Mapping Memory by National Museums Liverpool

Mapping Memory National Museums Liverpool

St Luke's Church

Stephen Wolstenholme

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Transcript for Stephen Wolstenholme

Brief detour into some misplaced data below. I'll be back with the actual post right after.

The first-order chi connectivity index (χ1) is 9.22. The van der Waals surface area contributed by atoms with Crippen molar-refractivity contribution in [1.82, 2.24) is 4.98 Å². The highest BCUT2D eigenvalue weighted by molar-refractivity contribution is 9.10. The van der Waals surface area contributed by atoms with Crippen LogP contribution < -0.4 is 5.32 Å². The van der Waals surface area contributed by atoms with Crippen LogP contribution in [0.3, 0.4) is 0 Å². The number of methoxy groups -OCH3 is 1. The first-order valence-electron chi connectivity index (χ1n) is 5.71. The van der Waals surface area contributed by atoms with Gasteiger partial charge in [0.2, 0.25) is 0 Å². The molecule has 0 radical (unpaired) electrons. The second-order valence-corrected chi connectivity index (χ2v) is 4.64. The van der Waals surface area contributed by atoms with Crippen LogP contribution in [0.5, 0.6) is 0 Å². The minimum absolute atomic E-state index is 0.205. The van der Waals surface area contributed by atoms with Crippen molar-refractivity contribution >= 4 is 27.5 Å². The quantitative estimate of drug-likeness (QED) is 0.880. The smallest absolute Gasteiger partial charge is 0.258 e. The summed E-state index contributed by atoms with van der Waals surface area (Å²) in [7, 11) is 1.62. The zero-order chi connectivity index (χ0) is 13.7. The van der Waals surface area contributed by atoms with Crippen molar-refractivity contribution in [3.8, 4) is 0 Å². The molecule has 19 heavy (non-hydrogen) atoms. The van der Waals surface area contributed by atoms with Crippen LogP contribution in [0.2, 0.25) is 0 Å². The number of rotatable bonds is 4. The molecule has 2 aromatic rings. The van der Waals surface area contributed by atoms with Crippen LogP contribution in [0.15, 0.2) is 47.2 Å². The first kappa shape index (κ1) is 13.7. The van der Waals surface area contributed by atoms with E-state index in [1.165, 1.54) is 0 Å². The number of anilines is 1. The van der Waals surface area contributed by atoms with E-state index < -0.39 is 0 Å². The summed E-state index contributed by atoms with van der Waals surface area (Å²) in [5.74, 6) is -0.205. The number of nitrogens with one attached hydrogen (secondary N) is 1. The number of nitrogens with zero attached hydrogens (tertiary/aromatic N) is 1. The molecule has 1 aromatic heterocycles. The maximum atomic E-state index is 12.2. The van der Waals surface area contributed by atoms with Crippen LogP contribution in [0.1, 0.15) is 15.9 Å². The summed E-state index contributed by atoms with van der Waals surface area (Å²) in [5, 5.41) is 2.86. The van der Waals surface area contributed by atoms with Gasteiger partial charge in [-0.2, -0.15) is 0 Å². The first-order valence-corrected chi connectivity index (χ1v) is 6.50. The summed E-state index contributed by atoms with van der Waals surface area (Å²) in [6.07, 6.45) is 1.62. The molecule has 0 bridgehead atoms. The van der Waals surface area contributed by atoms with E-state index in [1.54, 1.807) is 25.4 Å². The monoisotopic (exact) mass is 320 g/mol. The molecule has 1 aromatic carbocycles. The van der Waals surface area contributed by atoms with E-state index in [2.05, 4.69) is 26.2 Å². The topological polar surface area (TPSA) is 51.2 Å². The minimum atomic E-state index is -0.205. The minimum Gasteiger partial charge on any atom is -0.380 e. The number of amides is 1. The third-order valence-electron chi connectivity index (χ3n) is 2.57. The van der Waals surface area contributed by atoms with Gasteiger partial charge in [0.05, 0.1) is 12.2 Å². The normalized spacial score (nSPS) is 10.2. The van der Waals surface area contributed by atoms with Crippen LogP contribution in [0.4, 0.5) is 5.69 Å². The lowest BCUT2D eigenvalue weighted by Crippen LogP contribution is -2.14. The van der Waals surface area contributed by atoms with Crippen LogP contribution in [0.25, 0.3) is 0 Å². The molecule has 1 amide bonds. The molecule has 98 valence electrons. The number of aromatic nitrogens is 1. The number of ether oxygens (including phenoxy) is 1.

This bombed out church on this corner again was another landmark, you’d look up Renshaw Street and it’d be there at the head. I remember it being just a shell. I never went to look inside it but it was obvious it was just a shell. I gather it was left like that after war damage, almost as a memorial as it were and it’s quite amazing that it was left intact and it wasn’t either restored or demolished. It was a reminder of just what a toll Liverpool took in the blitz and the war. Looking back I now realise that when I was in Liverpool the war seemed years and years ago, and yet the evidence of it was still there in terms of corners of terrace rows of houses missing where a bomb had struck, and there’d been no reconstruction, or vacant plots of land that hadn’t been developed. Now as I’m reaching the age of 60 I realise that 1957, when I went to Liverpool aged four, wasn’t actually such a long time after the end of the war, but to me it was a historic event that had no relevance at all. Yet the impact of it on the city was still felt then I think.